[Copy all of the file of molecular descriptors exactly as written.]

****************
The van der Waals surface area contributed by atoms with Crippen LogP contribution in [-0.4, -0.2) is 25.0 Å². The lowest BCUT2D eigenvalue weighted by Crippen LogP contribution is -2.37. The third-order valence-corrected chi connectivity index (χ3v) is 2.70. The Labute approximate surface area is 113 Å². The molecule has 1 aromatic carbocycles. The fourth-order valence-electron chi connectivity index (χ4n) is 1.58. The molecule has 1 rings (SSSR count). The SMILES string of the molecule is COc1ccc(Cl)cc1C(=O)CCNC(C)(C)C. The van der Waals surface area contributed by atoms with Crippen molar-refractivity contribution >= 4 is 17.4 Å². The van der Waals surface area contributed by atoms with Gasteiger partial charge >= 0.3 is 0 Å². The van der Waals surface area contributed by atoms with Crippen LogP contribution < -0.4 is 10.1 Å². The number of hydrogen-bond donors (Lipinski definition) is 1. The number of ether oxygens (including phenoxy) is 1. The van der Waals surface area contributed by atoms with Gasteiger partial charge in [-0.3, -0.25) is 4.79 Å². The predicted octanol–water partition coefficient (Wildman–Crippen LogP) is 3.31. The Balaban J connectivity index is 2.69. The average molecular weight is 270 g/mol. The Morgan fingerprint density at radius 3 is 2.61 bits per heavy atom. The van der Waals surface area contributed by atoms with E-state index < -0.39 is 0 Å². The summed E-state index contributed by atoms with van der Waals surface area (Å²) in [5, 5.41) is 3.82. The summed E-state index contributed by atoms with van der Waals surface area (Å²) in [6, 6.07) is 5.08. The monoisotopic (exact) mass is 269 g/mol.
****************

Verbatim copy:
The van der Waals surface area contributed by atoms with Crippen LogP contribution in [-0.4, -0.2) is 25.0 Å². The lowest BCUT2D eigenvalue weighted by Crippen LogP contribution is -2.37. The third-order valence-corrected chi connectivity index (χ3v) is 2.70. The Labute approximate surface area is 113 Å². The molecule has 1 aromatic carbocycles. The fourth-order valence-electron chi connectivity index (χ4n) is 1.58. The molecule has 1 rings (SSSR count). The SMILES string of the molecule is COc1ccc(Cl)cc1C(=O)CCNC(C)(C)C. The van der Waals surface area contributed by atoms with Crippen molar-refractivity contribution >= 4 is 17.4 Å². The van der Waals surface area contributed by atoms with Gasteiger partial charge >= 0.3 is 0 Å². The van der Waals surface area contributed by atoms with Crippen LogP contribution < -0.4 is 10.1 Å². The number of hydrogen-bond donors (Lipinski definition) is 1. The number of ether oxygens (including phenoxy) is 1. The van der Waals surface area contributed by atoms with Gasteiger partial charge in [-0.3, -0.25) is 4.79 Å². The predicted octanol–water partition coefficient (Wildman–Crippen LogP) is 3.31. The Balaban J connectivity index is 2.69. The average molecular weight is 270 g/mol. The Morgan fingerprint density at radius 3 is 2.61 bits per heavy atom. The van der Waals surface area contributed by atoms with E-state index < -0.39 is 0 Å². The summed E-state index contributed by atoms with van der Waals surface area (Å²) in [5, 5.41) is 3.82. The summed E-state index contributed by atoms with van der Waals surface area (Å²) in [6, 6.07) is 5.08. The monoisotopic (exact) mass is 269 g/mol.